As far as the cumulative effects of the governmental attacks on the civil sphere are concerned, the most important finding of the report is that the campaign against CSOs has not yet managed to reach its goal of intimidating CSOs. Answers indicated that despite all the effort, CSOs have not retreated but looked for counterstrategies, strengthened their commitment to their values and their cooperation while confronting the government’s rhetoric. Many organisations rethought the way they work, and expanded their activities beyond their professional and advocacy functions to include a more active role on the ground, building a supporter base and strengthening communities. Organisations have become more active in their communications, focusing more on public actions instead of traditional advocacy, and shifting their attention to organising communities to encourage people at the local level to take public matters into their own hands. The purpose of these new approaches is to inform the public about their activities and cooperate their efforts.
The environment in which CSOs in Hungary have to operate is quite challenging since the state’s primary goal is to silence and eliminate voices independent from and critical towards the government. Although there is usually particular focus on the most critical CSOs defending civil rights and fundamental freedoms, the laws and measures of the government have a secondary aim, namely extending the chilling effect on the civil sphere as a whole, inhibit and discourage CSOs to legitimately exercise their right to free speech and freedom of assembly by the threat of legal sanctions. These governmental pushbacks against the civil sphere are all parts of a bigger picture which aims to control political and ideological pluralism and build the way to a semi-authoritarian or authoritarian regime.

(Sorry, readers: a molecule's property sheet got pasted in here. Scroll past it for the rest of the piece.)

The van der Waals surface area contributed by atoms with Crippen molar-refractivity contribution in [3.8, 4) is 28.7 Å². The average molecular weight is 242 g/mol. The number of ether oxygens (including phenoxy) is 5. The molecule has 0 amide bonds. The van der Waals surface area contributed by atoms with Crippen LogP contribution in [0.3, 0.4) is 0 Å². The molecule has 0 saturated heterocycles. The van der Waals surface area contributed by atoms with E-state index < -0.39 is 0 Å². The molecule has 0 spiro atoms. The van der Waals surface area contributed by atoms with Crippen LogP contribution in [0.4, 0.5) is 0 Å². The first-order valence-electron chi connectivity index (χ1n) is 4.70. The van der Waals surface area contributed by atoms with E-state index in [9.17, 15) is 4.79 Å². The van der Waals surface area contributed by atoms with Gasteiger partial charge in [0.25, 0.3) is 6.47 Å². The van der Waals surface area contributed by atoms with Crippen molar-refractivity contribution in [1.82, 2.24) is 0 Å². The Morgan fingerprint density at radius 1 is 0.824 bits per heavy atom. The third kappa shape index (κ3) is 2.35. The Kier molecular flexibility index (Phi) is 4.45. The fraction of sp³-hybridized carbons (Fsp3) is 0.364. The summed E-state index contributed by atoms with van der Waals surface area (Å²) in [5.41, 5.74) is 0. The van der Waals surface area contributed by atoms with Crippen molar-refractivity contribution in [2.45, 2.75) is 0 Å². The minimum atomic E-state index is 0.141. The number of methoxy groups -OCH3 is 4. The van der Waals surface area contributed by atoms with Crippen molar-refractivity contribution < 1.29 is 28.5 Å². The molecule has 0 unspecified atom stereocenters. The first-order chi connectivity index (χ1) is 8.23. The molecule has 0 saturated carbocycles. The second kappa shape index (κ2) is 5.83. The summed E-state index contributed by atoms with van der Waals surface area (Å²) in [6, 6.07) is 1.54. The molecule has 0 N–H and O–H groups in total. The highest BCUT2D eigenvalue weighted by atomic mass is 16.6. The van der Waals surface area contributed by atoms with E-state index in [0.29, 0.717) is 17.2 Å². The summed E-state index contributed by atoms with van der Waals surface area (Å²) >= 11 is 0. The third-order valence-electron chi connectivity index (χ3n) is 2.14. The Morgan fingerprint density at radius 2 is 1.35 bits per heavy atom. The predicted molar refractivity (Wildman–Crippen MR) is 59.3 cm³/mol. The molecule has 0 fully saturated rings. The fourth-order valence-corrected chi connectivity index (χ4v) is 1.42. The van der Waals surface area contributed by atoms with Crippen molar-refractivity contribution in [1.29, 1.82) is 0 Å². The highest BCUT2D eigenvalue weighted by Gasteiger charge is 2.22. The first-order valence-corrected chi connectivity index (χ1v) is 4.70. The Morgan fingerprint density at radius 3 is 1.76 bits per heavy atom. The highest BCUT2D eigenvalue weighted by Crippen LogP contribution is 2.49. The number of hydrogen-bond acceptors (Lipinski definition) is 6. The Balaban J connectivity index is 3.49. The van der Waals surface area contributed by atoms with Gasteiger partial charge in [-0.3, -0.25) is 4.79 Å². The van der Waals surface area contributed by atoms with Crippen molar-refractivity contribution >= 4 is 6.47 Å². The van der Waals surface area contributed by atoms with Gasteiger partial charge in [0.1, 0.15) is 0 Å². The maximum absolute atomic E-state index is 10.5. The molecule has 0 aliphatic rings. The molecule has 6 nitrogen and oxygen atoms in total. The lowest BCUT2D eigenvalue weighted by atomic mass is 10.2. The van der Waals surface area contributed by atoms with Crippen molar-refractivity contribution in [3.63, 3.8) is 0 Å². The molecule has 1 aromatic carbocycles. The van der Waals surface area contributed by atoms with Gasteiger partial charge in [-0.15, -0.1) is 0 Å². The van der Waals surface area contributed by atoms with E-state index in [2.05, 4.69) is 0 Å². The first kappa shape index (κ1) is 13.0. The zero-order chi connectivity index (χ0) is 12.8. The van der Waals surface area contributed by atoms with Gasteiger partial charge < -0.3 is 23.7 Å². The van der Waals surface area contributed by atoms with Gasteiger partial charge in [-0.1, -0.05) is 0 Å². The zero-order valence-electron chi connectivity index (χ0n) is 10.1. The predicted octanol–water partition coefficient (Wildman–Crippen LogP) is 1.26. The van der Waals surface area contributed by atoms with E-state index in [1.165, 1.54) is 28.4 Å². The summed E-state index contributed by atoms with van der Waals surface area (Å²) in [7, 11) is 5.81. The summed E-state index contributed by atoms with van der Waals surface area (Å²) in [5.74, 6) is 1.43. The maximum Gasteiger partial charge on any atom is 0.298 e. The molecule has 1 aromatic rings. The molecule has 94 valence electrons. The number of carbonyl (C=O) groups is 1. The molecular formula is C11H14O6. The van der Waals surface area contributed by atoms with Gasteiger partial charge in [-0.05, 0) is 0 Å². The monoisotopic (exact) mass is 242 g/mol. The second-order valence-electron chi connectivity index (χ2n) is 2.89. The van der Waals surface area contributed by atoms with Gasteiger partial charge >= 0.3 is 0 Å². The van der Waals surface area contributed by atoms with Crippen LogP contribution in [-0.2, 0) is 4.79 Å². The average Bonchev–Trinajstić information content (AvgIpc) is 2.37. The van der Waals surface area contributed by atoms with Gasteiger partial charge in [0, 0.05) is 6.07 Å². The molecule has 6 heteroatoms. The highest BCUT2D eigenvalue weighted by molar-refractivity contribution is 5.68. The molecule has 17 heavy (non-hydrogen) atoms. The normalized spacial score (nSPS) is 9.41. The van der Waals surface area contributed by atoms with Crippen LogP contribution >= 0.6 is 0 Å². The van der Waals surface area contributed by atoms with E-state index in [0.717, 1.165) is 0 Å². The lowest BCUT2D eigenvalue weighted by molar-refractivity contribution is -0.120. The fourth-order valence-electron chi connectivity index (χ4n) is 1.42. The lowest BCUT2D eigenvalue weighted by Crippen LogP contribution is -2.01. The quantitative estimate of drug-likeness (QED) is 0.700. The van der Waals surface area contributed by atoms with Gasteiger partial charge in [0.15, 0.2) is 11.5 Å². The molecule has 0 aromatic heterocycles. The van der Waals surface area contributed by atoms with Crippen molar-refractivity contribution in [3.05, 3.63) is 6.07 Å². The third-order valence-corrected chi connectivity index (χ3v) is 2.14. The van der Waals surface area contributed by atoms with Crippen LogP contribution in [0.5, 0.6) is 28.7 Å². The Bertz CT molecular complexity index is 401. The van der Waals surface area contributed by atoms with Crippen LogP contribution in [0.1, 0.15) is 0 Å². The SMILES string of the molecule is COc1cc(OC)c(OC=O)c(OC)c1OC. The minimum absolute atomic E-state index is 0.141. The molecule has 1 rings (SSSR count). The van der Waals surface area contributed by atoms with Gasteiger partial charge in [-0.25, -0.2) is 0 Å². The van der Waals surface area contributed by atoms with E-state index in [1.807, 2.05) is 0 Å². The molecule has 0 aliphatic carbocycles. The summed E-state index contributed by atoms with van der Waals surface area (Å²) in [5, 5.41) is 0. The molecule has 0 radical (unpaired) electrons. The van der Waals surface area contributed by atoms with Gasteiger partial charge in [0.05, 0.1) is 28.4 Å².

For the full report see the following link.
Photo: NGOs participate in the 63rd Session of the UNHCR Executive Committee, Flickr
Bulcsú Hunyadi is Senior Analyst of the Political Capital in Budapest, Hungary. He has been in the Political Capital since 2007, where he heads the organisation’s programme focusing on radicalism, rightwing extremism and populism. His research areas include far-right and populist argumentation, radicalism prevention, anti-Roma and anti-Semitic sentiments. He also covers the state of civil society in Hungary and civic education.
Veszna Wessenauer is Analyst of the Political Capital in Budapest, Hungary, since 2015. She was the local partner of EU-Russia Civil Society Forum for the Forum’s General Assembly in Hungary in 2015. Before joining Political Capital, she conducted research on free speech-related legal dilemmas, online political violence, Hungary’s state of democracy, and human rights education. At Political Capital, her main fields of research include the state of civil society and attitudes of the youth towards democracy.
The article on the CSOs in Poland will be published on Wednesday.
 In order to gather data on the situation of CSOs, the trends within the civil sector, the challenges faced by the organisations and their responses, Political Capital conducted an online survey and personal interviews with representatives of CSOs. Even though it was not a representative survey, the results are based on 144 completed questionnaires and 10 interviews.